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Plum: Daniel Patterson's intricate and affordable cuisine 

Wednesday, Feb 2 2011

Sustainable-food types wary of phrases like "immersion circulator" and "Pacojet" should dine at the counter of the open kitchen at Plum. There, the stoves are bookended by immersion circulators — those are the plastic water baths with digital thermometers — but they're primarily used for prepping vegetables from organic local farms like Dirty Girl and County Line. Occasionally someone will hoist a whipped-cream canister and cover a plate in puffy orange dots of winter-squash foam, which is about as geeky as it gets. One cook shuffles pans on a flat-top, while another sears meats and vegetables directly on a plancha, a thick, well-oiled iron griddle. The countertop is covered in lidded half-pint tubs filled with radish shavings and feathery foraged greens, and everyone seems to be using tweezers to assemble the plates. The pleasure of sitting at the counter isn't in device-spotting, but in watching five skilled cooks hustle just the way they always have.

What they lift up to your seat can be spectacular. Take one of Plum's newest dishes, and possibly my favorite: blossoms of purple squid tentacles set amid feathery arugula leaves, the pale curls of squid bodies echoed in a single white flower. Under the greenery were tucked lengths of fennel and custard-centered artichokes, both braised ahead of time and then browned on the griddle. I swabbed the squid over the base of the plate, coating each one in a creamy black lentil purée; the lentils were smoked, which amplified the flavor of the plancha-seared juices that had caramelized on the surface of the squid.

Plum is the Daniel Patterson's third restaurant. Stylistically, it occupies the midpoint between the precise experimentalism of Coi and the glowing rusticity of Il Cane Rosso. Plum opened in late September, but I kept pushing back my review in order for the lineup to solidify. The guy who was supposed to open the restaurant, ex-Ubuntu chef Jeremy Fox, dropped out of the project a few weeks before the start date. The restaurant opened without delay, but it wasn't quite clear who or how many cooks were going to run the place. Then, a few months in, Patterson announced an all-star hire: Charlie Parker (no relation to Bird), who worked as a sous-chef at Manresa and Ubuntu before running the kitchen at Cellar Door Cafe, just north of Santa Cruz.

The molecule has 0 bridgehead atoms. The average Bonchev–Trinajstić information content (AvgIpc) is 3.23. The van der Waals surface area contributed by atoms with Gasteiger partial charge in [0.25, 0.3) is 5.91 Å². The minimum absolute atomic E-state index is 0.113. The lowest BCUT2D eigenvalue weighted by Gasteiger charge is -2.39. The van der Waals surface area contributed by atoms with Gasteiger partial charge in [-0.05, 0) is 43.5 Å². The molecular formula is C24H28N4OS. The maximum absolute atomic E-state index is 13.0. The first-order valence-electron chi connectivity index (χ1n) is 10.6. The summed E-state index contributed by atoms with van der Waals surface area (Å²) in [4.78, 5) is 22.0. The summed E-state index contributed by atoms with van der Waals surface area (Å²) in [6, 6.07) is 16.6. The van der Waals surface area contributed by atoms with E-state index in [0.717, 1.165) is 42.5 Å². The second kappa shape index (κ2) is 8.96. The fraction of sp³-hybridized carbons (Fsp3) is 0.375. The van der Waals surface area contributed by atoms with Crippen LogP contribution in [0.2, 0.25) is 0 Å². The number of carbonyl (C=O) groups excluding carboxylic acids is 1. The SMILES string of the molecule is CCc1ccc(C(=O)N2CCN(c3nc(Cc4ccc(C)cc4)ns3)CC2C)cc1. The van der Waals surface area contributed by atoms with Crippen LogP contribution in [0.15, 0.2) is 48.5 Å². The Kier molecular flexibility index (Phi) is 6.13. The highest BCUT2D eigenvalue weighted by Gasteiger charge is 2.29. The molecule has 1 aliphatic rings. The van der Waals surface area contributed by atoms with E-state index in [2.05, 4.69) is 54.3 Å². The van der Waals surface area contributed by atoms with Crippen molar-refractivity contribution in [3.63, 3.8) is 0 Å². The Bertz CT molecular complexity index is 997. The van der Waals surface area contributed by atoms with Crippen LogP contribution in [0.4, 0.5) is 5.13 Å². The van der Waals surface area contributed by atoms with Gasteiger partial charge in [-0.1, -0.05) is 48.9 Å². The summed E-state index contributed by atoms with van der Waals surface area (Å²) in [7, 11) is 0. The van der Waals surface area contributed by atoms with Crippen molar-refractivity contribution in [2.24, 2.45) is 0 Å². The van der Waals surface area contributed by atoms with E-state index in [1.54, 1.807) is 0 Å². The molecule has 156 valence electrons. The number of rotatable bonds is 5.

Even by late January, much of the menu still appears to be Patterson's. Certainly, it has the same structure: a short sandwich-salad-soup menu at lunch, and a slightly longer list of starters and small-plate entrées at dinner. Rather than rush in new directions, Parker is slowly streamlining menus, changing the plating, simplifying the most convoluted dishes. The longer his tenure extends, the more grounded the food tastes. My first two meals at Plum were intricate, playful, and a little wobbly. The last meal? Flawless.

While the restaurant is quite comfortable during the day, it's hard to imagine a place more committed to the night. The walls and ceiling are painted a plummy black, and every detail floats above the darkness. What first looked like immense moon-phase charts on both sides of the restaurant turn out to be photos of another rotating orb: a cut plum. Gold-filament lights trace an elliptical orbit around the dining room, and a second string of them follows the L of the kitchen counter seating. Most diners sit on benches at communal tables, all formed out of wood thick enough to recall the planking of a Viking ship.